By Ygal Kaufman
As surely as Marvel owns the Cineplex with its box office incinerating titles like X-Men, Avengers, Guardians of the Galaxy, and the seemingly endless barrage of pretty solid and continuously money making properties, so its main rival, Detective Comics is owning on the small screen.
Smallville was a lone survivor of a fleet of failed comic-to-TV adaptations that started in the late 90s and stretched on through the first comics film boom. Now DC has 4 titles in various states of success: Arrow (about Green Arrow), Gotham (a Batman prequel show that focuses on young Commissioner Gordon), The Flash (I hope that doesn’t need explanation…) and Constantine (based on the series Hellblazer). And there’s more on the way with Preacher (one of the best and gnarliest comics of the 2000s) and of course a copy of Gotham’s massive success that takes the pre-quality to Planet Krypton for presumably a gritty mystery show starring Superman’s dad, both due out in 2015.
Homeland is Back
No, I know it actually came back more than a month ago. But it really took a minute for this season to get rolling. Finally, after some serious show loyalty being checked for 4 boring episodes, the last two weeks of the heir to 24 have been back in that face-melting zone that the first 3 seasons were. And once again, Claire Danes is starting to become really emotional and unhinged, which she’ll someday be remembered for much in the same way Chris Farley is remembered for being the guy who lives in a van down by the river. My lip is angry/sad/crazily quivering with anticipation.
Box Office Rumblings
Well, it happened. I hope you’re proud of yourselves. A movie based on a board game was the top film at the box office this weekend.
For the second week in a row.
Ouija, based on… okay let’s skip it, has made $35 million and counting. On a $5 million dollar budget, which basically means multiple Hollywood guys are buying an enormous amount of cocaine right now celebrating this. And if you think this is going to mean Hasbro will follow up with Hungry Hungry Hippos: the Movie you’re unfortunately probably correct.
Meanwhile John Wick, the surprise strong finish last week, about a hit man who (gasp/yawn) wants to go straight after this last job (starring Keanu Reeves, obviously) fell off precipitously in its second week. Presumably because it’s as boring as it looks.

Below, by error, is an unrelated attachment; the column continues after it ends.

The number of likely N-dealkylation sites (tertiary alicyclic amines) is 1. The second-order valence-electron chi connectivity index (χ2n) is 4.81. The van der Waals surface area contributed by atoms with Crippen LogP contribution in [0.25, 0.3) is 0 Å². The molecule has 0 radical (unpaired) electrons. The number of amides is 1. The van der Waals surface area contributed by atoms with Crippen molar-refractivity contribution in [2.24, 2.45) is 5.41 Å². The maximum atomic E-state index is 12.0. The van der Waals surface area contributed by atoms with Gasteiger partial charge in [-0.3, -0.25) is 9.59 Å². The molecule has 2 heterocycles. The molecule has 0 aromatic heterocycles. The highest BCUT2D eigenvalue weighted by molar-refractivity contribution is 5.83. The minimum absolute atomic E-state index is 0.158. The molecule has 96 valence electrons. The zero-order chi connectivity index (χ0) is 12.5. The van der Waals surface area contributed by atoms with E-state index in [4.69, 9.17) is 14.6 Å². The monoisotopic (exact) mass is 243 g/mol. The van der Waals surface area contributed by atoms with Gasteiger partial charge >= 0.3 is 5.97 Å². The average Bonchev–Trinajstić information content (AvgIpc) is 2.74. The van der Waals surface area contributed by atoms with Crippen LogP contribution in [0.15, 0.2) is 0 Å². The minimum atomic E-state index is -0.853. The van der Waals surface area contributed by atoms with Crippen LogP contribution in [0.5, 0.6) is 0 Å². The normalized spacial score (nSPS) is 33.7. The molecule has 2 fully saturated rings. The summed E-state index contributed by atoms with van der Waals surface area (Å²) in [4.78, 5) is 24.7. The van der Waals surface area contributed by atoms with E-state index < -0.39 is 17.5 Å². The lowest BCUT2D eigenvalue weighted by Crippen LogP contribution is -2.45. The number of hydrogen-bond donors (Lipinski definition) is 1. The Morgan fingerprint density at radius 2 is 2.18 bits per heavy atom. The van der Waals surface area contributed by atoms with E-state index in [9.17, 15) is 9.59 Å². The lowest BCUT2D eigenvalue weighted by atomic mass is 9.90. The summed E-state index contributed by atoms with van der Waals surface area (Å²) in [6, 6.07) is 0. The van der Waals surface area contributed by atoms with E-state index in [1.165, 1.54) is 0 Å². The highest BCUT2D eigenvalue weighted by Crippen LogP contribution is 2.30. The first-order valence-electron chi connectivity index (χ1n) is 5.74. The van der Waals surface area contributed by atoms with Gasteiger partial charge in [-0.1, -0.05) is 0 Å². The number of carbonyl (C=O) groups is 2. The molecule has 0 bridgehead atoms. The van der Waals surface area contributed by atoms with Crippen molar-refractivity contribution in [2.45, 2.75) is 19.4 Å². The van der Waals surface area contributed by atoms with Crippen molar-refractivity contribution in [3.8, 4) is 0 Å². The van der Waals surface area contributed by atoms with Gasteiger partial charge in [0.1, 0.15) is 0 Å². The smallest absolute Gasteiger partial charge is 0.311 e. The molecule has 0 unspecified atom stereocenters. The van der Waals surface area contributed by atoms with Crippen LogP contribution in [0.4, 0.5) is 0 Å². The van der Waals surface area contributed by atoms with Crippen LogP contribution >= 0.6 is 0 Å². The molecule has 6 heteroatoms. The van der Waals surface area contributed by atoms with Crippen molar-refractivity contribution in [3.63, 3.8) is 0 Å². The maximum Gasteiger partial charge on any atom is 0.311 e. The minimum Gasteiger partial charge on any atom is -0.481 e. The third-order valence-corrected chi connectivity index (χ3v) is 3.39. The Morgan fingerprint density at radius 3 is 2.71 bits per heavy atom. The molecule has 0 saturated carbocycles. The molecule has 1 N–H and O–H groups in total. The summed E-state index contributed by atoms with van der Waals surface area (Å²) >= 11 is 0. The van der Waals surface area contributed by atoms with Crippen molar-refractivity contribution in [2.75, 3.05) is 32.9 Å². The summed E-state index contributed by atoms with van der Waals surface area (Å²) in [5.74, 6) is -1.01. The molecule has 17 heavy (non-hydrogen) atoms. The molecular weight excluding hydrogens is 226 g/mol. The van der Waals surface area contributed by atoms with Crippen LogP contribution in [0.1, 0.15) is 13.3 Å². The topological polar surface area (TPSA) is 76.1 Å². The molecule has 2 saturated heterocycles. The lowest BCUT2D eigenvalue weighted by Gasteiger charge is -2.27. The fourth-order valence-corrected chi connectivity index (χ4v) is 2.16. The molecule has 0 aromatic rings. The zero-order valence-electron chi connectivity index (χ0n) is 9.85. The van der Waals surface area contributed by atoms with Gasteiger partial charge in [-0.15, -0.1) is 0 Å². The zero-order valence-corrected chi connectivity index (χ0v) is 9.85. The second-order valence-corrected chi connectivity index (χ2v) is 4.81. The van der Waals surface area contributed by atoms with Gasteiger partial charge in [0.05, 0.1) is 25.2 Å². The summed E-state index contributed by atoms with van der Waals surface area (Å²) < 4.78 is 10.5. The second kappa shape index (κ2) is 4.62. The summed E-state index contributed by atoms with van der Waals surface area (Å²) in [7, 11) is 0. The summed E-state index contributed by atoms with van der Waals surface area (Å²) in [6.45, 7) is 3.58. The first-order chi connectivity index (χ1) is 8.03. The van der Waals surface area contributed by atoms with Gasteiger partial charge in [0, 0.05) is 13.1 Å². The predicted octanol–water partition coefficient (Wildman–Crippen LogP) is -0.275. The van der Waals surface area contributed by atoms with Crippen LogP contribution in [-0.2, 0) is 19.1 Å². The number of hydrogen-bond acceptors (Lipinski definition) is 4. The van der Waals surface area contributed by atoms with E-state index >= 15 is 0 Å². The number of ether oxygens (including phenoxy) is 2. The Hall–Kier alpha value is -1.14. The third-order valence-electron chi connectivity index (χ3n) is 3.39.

Nightcrawler, starring Jake Gyllenhaal in what he no doubt presumes will be his Raging Bull moment- because he looks grotesque- actually looks really interesting and had a strong showing in it’s first week of wide release with $10.4 million dollars.
The Two Faces of January at the Darkside
Hossein Amini is the brilliant writer responsible for Drive (2011) and Killshot (2008), two of the most underrated films of the last 20 years. Now his feature directorial debut, Two Faces of January comes to the big screen and does not disappoint a bit.
Based on the novel by Patricia Highsmith (Talented Mr. Ripley, Strangers on a Train), it’s an atmospheric thriller set in Greece in the early 60s. Oscar Isaac (who stood out in Drive) stars alongside Kirsten Dunst and Viggo Mortensen in this rather lush production. The story follows an American conman (Mortensen) and his wife (Dunst) who befriend a young American drifter (Isaac) while on the run across Europe. Jealousies and accidental mayhem ensues.
Like a lot of Highsmith’s work, it’s less a mystery than a straight thriller, and a lot of the action is related to the proverbial heat of the moment.
Amini’s sure handed direction carries the picture deftly and the performances will hold you in a story that at times threatens to become uninteresting.
January is playing at the Darkside Cinema opening Thursday, November 6th.